Training Rasa bot v3 full model on Colab and run it locally
I would like to quick test with Rasa bot and figured out their rasa full included a tensorflow model, it’s impossible to complete the training on my 5-year-old laptop that have no CUDA supported GPU.
So what I plan to do is to train the model on Google Colab free GPU and download the trained model/files to desktop, and mount it back to docker container to test run.
Setup Rasa bot on Colab
First off, make sure the Colab is running a GPU instance.
The first step is to install Rasa through pip, as of today (2021/12/1), the pip version is 21.1.3, which the resolving of package would take ages (if not forever), so it’ recommended to update the pip (update to 21.3.1).
The older pip would try each subversion if multiple version of the package match the dependency (e.g. if dependency say version is <17.0 and ≥ 16.7 might trigger download of version 16.9, 16.8 and 16.7). Which the new pip seems resolve the dependency more efficiently and only trigger 1 download per package.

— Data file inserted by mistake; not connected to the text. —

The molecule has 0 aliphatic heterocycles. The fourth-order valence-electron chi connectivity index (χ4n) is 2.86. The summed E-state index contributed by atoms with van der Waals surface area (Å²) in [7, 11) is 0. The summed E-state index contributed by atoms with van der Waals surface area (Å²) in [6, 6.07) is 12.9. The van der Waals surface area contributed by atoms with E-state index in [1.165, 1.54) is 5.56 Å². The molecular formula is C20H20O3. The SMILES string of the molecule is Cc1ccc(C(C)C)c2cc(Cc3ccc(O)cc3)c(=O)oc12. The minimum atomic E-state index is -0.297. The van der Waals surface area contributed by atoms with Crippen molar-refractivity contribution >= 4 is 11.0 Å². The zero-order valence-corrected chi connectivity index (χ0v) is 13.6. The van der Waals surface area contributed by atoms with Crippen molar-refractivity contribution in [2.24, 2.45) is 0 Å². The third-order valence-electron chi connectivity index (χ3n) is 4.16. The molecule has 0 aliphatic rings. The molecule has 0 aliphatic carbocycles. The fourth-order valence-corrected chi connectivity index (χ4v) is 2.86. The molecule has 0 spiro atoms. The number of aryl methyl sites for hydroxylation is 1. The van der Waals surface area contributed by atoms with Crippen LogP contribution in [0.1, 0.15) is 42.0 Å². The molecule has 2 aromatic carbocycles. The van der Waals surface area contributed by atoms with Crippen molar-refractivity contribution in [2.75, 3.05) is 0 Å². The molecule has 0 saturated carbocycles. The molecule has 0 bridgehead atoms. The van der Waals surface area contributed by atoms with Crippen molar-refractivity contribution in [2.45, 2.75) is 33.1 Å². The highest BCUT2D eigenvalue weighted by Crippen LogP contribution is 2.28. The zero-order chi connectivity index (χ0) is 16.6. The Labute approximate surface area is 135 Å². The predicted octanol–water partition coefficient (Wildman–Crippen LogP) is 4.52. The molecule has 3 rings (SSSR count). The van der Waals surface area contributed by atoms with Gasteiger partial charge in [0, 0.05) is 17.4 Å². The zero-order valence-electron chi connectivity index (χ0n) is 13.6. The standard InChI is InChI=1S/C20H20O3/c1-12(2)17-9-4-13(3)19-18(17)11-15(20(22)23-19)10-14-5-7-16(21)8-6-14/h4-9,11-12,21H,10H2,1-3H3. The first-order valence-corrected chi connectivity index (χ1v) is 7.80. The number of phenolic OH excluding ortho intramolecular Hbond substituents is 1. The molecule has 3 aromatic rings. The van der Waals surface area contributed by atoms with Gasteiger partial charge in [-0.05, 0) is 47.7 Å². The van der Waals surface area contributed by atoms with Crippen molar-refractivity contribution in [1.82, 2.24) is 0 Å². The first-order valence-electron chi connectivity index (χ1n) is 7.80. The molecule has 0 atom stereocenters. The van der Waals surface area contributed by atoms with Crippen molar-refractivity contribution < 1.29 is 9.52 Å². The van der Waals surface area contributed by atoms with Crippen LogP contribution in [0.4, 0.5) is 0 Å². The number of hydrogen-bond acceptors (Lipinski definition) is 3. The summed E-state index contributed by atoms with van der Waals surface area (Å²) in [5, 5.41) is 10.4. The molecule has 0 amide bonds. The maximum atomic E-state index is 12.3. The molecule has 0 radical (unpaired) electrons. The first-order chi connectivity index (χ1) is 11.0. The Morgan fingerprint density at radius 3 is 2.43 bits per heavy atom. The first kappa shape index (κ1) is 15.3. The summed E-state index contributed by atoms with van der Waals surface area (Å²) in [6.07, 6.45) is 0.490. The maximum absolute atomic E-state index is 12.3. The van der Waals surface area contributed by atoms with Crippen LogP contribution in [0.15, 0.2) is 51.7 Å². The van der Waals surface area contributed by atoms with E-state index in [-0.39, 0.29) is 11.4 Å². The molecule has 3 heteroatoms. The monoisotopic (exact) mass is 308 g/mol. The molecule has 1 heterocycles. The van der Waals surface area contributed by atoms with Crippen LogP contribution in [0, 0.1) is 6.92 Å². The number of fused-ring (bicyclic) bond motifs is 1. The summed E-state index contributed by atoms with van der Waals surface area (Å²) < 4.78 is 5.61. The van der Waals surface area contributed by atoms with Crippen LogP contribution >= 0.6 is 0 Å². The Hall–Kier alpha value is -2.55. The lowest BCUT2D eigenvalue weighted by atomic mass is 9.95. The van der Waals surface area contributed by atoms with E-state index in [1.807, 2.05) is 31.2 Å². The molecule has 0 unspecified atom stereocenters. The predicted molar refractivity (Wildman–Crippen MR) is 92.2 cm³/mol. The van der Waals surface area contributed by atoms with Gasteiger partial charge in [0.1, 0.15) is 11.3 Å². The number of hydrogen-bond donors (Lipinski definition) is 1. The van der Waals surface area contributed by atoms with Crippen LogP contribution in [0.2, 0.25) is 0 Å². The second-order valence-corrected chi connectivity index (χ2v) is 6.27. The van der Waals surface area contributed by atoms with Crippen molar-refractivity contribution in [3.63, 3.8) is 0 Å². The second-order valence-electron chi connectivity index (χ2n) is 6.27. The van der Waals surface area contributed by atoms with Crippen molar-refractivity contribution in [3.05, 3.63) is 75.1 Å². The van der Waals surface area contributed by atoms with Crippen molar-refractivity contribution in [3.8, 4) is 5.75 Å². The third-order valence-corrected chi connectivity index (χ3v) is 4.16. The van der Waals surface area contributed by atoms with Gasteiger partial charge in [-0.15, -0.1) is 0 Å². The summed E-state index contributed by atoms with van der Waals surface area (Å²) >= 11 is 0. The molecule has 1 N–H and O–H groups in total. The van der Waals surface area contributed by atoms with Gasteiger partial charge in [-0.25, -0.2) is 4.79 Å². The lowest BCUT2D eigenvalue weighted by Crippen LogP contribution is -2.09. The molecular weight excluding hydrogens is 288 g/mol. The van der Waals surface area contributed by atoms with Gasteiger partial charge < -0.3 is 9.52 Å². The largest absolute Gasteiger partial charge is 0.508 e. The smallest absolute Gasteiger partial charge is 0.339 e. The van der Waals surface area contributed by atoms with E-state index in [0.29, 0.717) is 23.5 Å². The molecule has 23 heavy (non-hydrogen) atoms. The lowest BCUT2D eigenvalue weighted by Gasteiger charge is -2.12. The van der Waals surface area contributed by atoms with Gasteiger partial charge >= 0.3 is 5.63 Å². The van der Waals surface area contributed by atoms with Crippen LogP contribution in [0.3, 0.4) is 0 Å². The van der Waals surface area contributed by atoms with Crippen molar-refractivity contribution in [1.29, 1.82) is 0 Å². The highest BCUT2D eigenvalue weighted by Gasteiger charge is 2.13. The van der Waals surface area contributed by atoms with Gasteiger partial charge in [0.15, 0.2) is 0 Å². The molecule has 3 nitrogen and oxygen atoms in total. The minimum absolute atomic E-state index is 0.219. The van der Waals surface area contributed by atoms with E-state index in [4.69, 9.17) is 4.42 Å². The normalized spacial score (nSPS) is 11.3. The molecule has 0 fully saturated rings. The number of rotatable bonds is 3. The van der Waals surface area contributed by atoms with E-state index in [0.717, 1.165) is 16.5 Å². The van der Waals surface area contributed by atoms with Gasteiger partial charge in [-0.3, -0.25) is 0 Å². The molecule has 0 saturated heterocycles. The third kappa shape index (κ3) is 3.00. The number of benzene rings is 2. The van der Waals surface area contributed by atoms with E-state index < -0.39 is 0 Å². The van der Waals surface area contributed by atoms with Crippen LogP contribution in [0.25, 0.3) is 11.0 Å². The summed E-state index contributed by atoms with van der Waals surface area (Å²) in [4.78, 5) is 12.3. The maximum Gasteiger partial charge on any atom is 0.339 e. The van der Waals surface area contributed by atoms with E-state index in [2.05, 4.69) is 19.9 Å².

Then we can run the rasa init, but given the Colab shell does not support the interactivity needed, so it would stuck running (and the script is pending using confirmation)
So one would run with “--no prompt” option
Note that the init with training took only 1 min, with a K80 assigned
For my 5-year-old CPU only laptop, it would wait for ages at the training step for DIETClassifier (which is a tensorflow model):
And the model and configs are initialized and trained
Finally zip the file for download:
Deploy the trained model to desktop (with Docker)
First, copy the file in zip to a folder (I called in “rasa_data”)
Then prepare a docker-compose.yaml as below, and using a mount volume to mount the rasa_data folder to “/app” path in the docker container
Running “docker-compose up” would have following:
The rasa loading of data model seems take up a lot of disk I/O, stay tune…
Finally took 19 mins to load the model, and yet another 15 mins to make the server up and running…
And curl localhost:5005 and get:
And the disk utilization is no longer high:
(A 2nd run afterwards does not experience the same high disk loading and run much faster, not sure why)